UPDATE: US Navy Veteran Derided for Parking in Vets’ Space Receives ApologyMatthew Russell
AN APOLOGY IS OFFERED:
The individual who left veteran Rebecca Hayes a snarky note, criticizing her for parking in a veterans’ space, has since apologized. The original note was shared on social media by many who empathized with Hayes’ frustration that someone discount her sacrifice by stereotyping her, and eventually reached its author. An apologetic and remorseful letter arrived in Hayes hands shortly after.
Later that day, Hayes posted the note to Facebook and addressed its author in an open letter.
“I know I parked in one of the Veteran Parking spaces today, it was hot. I had been in and out of my car several times already this afternoon, and I was only going to be a minute. Besides, the parking lot was full, so I just did it.”
Hayes said her husband, a veteran of the U.S. Army, has parked in the spot before and has never been harassed. She believes the note was left by someone who improperly stereotyped her.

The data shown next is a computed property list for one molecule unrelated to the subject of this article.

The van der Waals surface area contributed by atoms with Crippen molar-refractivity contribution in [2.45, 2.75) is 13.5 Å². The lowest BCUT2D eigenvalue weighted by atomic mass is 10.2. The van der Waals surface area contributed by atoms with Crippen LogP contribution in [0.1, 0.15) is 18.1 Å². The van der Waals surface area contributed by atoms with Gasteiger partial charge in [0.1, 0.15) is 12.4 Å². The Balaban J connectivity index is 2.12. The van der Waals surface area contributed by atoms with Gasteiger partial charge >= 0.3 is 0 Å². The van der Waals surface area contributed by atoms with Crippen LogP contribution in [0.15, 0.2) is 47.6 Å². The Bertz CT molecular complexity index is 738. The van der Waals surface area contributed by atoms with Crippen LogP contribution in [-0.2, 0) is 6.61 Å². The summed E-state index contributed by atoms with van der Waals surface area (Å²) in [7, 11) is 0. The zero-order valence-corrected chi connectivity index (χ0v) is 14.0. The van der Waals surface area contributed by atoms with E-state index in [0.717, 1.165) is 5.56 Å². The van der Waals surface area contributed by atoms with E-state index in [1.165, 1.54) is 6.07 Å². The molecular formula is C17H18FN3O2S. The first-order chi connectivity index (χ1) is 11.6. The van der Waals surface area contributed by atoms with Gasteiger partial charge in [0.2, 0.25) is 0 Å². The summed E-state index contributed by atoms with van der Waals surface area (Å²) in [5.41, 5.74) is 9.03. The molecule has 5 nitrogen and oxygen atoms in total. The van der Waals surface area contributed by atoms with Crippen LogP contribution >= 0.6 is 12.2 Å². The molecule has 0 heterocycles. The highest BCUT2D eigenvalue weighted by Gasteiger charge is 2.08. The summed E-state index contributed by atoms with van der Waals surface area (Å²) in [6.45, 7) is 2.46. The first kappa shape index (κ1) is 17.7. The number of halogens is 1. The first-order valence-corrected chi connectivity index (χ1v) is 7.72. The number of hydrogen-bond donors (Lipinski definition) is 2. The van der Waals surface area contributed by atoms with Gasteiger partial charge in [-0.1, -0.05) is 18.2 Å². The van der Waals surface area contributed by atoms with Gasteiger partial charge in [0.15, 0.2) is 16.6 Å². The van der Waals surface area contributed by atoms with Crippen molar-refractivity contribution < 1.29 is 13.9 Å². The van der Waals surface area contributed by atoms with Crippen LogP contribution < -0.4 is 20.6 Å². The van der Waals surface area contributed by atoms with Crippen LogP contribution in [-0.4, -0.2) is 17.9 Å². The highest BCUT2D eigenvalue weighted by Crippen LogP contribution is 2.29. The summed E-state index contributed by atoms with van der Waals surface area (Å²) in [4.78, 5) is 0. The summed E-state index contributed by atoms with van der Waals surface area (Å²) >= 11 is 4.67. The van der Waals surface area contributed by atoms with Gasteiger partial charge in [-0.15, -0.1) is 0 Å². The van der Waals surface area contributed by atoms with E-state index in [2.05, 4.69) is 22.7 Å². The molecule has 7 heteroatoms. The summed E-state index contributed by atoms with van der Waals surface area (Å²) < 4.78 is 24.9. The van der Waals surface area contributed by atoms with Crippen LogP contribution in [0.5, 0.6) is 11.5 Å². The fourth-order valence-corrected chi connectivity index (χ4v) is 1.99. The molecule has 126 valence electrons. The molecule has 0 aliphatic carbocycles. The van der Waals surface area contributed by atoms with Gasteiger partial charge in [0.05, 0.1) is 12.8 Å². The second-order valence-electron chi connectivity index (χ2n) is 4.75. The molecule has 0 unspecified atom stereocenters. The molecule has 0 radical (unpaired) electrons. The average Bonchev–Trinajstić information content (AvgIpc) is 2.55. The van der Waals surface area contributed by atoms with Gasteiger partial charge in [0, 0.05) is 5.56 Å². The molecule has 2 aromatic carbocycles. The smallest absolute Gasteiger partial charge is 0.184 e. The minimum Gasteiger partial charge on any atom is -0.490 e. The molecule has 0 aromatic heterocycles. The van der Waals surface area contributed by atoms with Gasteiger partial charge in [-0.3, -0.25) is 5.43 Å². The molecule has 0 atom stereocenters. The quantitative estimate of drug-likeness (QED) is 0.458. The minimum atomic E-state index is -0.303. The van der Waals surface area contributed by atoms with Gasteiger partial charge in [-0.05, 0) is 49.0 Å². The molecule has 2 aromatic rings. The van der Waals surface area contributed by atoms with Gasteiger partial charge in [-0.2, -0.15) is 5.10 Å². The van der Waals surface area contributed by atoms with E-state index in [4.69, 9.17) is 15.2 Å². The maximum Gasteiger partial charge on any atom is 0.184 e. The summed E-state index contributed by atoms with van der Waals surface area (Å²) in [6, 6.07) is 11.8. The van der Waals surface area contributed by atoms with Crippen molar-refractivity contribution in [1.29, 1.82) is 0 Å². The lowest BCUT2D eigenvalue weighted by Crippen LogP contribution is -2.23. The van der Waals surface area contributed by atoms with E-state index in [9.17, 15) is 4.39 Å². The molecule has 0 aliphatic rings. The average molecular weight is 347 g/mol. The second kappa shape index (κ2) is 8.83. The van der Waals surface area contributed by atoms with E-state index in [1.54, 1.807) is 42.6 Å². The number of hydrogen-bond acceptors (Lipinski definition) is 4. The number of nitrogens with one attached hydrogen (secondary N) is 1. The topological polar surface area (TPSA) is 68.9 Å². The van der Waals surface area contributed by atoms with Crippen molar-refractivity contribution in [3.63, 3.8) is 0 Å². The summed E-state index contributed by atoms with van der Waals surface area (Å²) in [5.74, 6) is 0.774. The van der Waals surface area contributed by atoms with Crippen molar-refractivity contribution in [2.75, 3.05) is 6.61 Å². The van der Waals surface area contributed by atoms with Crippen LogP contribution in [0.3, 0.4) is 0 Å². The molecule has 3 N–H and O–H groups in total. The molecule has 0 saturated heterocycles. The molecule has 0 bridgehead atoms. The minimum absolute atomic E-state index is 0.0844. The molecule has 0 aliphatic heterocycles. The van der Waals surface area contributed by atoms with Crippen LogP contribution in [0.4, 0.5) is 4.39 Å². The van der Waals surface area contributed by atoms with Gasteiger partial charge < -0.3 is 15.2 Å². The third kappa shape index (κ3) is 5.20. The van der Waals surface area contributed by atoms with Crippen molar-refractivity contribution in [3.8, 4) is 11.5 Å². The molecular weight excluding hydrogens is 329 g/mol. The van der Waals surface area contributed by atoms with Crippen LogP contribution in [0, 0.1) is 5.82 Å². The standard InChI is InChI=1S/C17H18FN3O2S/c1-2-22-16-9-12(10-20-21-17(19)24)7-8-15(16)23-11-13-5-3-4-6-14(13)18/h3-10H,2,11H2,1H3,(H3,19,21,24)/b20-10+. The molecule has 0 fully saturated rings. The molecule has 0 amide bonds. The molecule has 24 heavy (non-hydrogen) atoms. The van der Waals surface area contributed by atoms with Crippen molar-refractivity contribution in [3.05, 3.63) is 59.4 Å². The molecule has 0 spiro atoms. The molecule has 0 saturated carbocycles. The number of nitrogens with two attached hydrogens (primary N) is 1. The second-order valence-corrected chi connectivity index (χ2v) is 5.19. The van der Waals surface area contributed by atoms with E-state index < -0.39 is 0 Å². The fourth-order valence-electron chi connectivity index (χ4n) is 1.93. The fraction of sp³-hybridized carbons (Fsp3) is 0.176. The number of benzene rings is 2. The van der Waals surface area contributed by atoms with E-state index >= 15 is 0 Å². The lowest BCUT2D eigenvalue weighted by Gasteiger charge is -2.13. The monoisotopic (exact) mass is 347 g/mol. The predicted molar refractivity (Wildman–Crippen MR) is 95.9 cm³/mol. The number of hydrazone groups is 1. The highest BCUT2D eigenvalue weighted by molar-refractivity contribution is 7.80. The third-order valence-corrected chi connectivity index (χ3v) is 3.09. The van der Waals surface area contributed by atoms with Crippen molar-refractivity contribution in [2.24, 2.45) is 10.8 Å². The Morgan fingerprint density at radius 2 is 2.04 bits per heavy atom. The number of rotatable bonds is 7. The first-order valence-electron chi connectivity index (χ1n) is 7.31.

“I’m sorry that we didn’t get a chance to have this conversation face to face, and that you didn’t have the integrity and intestinal fortitude to identify yourself, qualities the military emphasizes,” Hayes wrote on Facebook. “Which leads to one question, I served, did you?”
In 1901, the first women began serving in the military under the Army Nurse Corps. Since then, thousands of women have served their nation in a variety of roles in the armed forces. Today, 15 percent of the United States’ veterans are women. As service members, they are, in theory, entitled to the same benefits as their male counterparts, but in practice, this is far from true. VA hospitals are critically understaffed and unprepared to address medical issues specific to women. Write today to Secretary of the Veterans Affairs Robert A. McDonald, and tell him to make sure women veterans get the care they need and deserve.